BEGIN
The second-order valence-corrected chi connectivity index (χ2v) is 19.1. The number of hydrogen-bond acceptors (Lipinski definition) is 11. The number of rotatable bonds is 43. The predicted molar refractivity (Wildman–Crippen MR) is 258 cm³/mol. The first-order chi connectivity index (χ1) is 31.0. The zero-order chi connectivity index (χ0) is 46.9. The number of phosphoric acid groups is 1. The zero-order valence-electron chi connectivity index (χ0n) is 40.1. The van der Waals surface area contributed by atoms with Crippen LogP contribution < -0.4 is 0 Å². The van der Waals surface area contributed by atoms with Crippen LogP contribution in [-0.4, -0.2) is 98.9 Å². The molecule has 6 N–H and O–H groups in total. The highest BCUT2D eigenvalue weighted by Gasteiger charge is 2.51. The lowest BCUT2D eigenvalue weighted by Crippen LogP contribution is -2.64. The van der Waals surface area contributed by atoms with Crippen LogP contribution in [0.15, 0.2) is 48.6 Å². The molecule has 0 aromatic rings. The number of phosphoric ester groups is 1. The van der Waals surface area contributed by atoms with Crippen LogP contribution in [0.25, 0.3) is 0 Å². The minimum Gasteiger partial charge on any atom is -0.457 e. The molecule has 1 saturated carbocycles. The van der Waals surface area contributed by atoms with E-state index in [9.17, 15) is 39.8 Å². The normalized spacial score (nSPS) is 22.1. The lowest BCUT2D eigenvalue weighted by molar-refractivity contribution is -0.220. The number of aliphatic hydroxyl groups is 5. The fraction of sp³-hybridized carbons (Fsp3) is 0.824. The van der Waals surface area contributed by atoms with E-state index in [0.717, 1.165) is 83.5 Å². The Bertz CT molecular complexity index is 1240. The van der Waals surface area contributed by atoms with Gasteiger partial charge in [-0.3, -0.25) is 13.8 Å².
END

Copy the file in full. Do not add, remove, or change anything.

The second-order valence-corrected chi connectivity index (χ2v) is 19.1. The number of hydrogen-bond acceptors (Lipinski definition) is 11. The number of rotatable bonds is 43. The predicted molar refractivity (Wildman–Crippen MR) is 258 cm³/mol. The first-order chi connectivity index (χ1) is 31.0. The zero-order chi connectivity index (χ0) is 46.9. The number of phosphoric acid groups is 1. The zero-order valence-electron chi connectivity index (χ0n) is 40.1. The van der Waals surface area contributed by atoms with Crippen LogP contribution < -0.4 is 0 Å². The van der Waals surface area contributed by atoms with Crippen LogP contribution in [-0.4, -0.2) is 98.9 Å². The molecule has 6 N–H and O–H groups in total. The highest BCUT2D eigenvalue weighted by Gasteiger charge is 2.51. The lowest BCUT2D eigenvalue weighted by Crippen LogP contribution is -2.64. The van der Waals surface area contributed by atoms with Crippen LogP contribution in [0.15, 0.2) is 48.6 Å². The molecule has 0 aromatic rings. The number of phosphoric ester groups is 1. The van der Waals surface area contributed by atoms with Crippen LogP contribution in [0.25, 0.3) is 0 Å². The minimum Gasteiger partial charge on any atom is -0.457 e. The molecule has 1 saturated carbocycles. The van der Waals surface area contributed by atoms with E-state index in [9.17, 15) is 39.8 Å². The normalized spacial score (nSPS) is 22.1. The lowest BCUT2D eigenvalue weighted by molar-refractivity contribution is -0.220. The number of aliphatic hydroxyl groups is 5. The fraction of sp³-hybridized carbons (Fsp3) is 0.824. The van der Waals surface area contributed by atoms with E-state index in [0.717, 1.165) is 83.5 Å². The Bertz CT molecular complexity index is 1240. The van der Waals surface area contributed by atoms with Gasteiger partial charge in [-0.3, -0.25) is 13.8 Å².